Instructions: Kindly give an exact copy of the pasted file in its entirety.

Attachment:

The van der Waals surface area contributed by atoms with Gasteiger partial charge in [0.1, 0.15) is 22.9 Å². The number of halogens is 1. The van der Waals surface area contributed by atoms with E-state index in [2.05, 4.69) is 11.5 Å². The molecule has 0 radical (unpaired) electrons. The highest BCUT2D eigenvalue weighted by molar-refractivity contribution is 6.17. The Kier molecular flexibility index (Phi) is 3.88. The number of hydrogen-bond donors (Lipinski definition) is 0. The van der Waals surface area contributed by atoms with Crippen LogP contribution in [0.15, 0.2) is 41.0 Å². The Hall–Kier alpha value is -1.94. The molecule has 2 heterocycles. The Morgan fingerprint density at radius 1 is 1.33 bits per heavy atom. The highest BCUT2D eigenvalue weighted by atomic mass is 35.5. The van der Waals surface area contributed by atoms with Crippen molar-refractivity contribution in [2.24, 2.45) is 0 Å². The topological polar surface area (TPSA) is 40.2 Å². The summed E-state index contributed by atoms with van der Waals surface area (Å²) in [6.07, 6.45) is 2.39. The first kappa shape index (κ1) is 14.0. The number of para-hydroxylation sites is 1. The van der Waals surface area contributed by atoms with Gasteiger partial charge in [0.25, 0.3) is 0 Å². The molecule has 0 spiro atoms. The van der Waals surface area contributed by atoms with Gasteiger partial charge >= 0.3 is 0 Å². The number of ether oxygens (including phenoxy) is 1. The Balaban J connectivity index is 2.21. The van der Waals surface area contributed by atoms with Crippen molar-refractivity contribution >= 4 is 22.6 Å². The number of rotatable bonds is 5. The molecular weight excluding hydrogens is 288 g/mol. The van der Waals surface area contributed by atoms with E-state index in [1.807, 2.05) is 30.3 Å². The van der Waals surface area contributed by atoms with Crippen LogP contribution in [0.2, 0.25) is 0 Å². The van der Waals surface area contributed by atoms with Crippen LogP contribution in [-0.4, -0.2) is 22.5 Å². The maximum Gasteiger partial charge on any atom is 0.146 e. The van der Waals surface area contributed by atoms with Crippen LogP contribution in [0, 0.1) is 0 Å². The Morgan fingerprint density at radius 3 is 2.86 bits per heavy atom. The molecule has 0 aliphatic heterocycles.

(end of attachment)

The van der Waals surface area contributed by atoms with Gasteiger partial charge in [0.1, 0.15) is 22.9 Å². The number of halogens is 1. The van der Waals surface area contributed by atoms with E-state index in [2.05, 4.69) is 11.5 Å². The molecule has 0 radical (unpaired) electrons. The highest BCUT2D eigenvalue weighted by molar-refractivity contribution is 6.17. The Kier molecular flexibility index (Phi) is 3.88. The number of hydrogen-bond donors (Lipinski definition) is 0. The van der Waals surface area contributed by atoms with Crippen LogP contribution in [0.15, 0.2) is 41.0 Å². The Hall–Kier alpha value is -1.94. The molecule has 2 heterocycles. The Morgan fingerprint density at radius 1 is 1.33 bits per heavy atom. The highest BCUT2D eigenvalue weighted by atomic mass is 35.5. The van der Waals surface area contributed by atoms with Crippen molar-refractivity contribution in [2.24, 2.45) is 0 Å². The topological polar surface area (TPSA) is 40.2 Å². The summed E-state index contributed by atoms with van der Waals surface area (Å²) in [6.07, 6.45) is 2.39. The first kappa shape index (κ1) is 14.0. The number of para-hydroxylation sites is 1. The van der Waals surface area contributed by atoms with Gasteiger partial charge in [0.25, 0.3) is 0 Å². The molecule has 0 spiro atoms. The van der Waals surface area contributed by atoms with Gasteiger partial charge >= 0.3 is 0 Å². The number of ether oxygens (including phenoxy) is 1. The Balaban J connectivity index is 2.21. The van der Waals surface area contributed by atoms with Crippen molar-refractivity contribution >= 4 is 22.6 Å². The number of rotatable bonds is 5. The molecular weight excluding hydrogens is 288 g/mol. The van der Waals surface area contributed by atoms with E-state index in [1.807, 2.05) is 30.3 Å². The van der Waals surface area contributed by atoms with Crippen LogP contribution in [0.2, 0.25) is 0 Å². The van der Waals surface area contributed by atoms with Crippen LogP contribution in [-0.4, -0.2) is 22.5 Å². The maximum Gasteiger partial charge on any atom is 0.146 e. The van der Waals surface area contributed by atoms with Crippen LogP contribution in [0, 0.1) is 0 Å². The Morgan fingerprint density at radius 3 is 2.86 bits per heavy atom. The molecule has 0 aliphatic heterocycles.